“But they won’t win it because they’re not in the Power Five, you know? But you take Auburn in November, probably the hottest team in the country, Auburn beat No. 1 and No. 2, then Central Florida beats them. And so I think they got a right to claim it. But the NCAA won’t recognize it.”
The full story on Knight News can be found here.
His detailed quote leads right to the other issue at play and more importantly the next component of UCF’s motivation behind their championship claim. It is an indirect protest of the current system that makes it virtually impossible for a Group of 5 team to earn a spot in the College Football Playoff. If the 12-0 UCF Knights can only rise to as high as #12 in the rankings, how can any other Group of 5 program have any hope in future years?
The only exception may be if one of those programs is lucky enough to secure an out-of-conference schedule that includes Alabama, Clemson, and Oklahoma. The problem? Those schools and others at that level will never schedule games against those top Group of 5 programs. Why? Because they have nothing to gain and everything to lose by doing so. There isn’t any incentive.
The current system we have in place is a corrupt and biased one. We have a committee that has shown the evidence of making a conscious effort to block Group of 5 from ever sniffing the playoff. UCF is exposing that problem and for now, they are getting exactly what they want – a national conversation about it.
I have written previously about the need to expand the playoff, and this has been a season to support it. But this time it has been for different reasons. Every year an argument can be made for the teams just outside the playoff field to get a spot. That will always be an issue regardless of how big the playoff field gets. Just look at the NCAA Men’s Basketball Tournament, which has a field of 68 teams. There is always an argument put up for the 69th and 70th team.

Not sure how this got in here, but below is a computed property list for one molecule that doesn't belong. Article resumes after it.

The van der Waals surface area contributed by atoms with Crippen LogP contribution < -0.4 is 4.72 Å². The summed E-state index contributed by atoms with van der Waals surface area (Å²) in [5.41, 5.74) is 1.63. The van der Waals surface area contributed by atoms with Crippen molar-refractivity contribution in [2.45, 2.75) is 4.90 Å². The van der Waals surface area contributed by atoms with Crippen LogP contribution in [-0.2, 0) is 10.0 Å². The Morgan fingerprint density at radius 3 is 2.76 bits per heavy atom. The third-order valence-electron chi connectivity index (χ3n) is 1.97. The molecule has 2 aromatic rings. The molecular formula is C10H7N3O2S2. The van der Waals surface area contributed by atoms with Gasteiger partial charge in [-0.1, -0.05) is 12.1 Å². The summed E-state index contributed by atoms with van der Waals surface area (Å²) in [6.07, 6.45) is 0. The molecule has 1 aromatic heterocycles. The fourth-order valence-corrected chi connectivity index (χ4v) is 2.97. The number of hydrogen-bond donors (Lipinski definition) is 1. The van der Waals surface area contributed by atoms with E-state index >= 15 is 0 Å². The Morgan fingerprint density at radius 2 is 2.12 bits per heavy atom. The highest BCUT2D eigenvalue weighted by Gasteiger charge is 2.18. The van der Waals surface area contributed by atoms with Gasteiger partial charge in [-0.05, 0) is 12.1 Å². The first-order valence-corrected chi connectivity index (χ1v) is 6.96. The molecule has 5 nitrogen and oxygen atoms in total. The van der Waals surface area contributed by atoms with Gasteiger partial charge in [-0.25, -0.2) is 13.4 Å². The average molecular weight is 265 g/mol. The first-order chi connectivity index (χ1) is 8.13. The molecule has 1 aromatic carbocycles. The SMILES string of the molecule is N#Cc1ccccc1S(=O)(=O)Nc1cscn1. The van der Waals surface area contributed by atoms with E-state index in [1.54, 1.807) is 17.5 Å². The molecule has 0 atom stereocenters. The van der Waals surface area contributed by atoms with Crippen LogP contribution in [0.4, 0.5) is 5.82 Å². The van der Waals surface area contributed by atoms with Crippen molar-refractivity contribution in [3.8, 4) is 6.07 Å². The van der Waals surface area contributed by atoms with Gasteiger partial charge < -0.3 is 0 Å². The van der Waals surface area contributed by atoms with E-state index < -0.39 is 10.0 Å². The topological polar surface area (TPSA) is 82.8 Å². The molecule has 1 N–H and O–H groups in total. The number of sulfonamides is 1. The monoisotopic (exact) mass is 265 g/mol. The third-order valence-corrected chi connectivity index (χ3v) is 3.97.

But what the basketball tournament has is a way for teams of the Mid-Major conferences (the basketball equivalent of the Group of 5) to earn a spot. For them it’s simple. Win your conference and you’re automatically in the tournament. There isn’t a biased and elitist committee that can exercise their power to block those teams from proving their worth in a real game because they weren’t impressed with their regular season schedule. It all gets settled on the floor, as it should be settled on the football field.
Thanks to UCF, this is something that is now getting further examined and their proclamation of a National Championship is only the first domino to fall. It may be naive to suggest anything significant will change next season. But whether the playoff field expands and guarantees a spot or more to Group of 5 teams, or the selection criteria changes, I can safely say this was the first significant step for college football to become a more fair and even-level playing field. It may not fix the revenue gap between the Power 5 and Group of 5, but I feel good about the potential for a more fair playoff system becoming a reality sooner than later.
Author: Casey Gillespie
Editor in Chief, Eye off the Ball.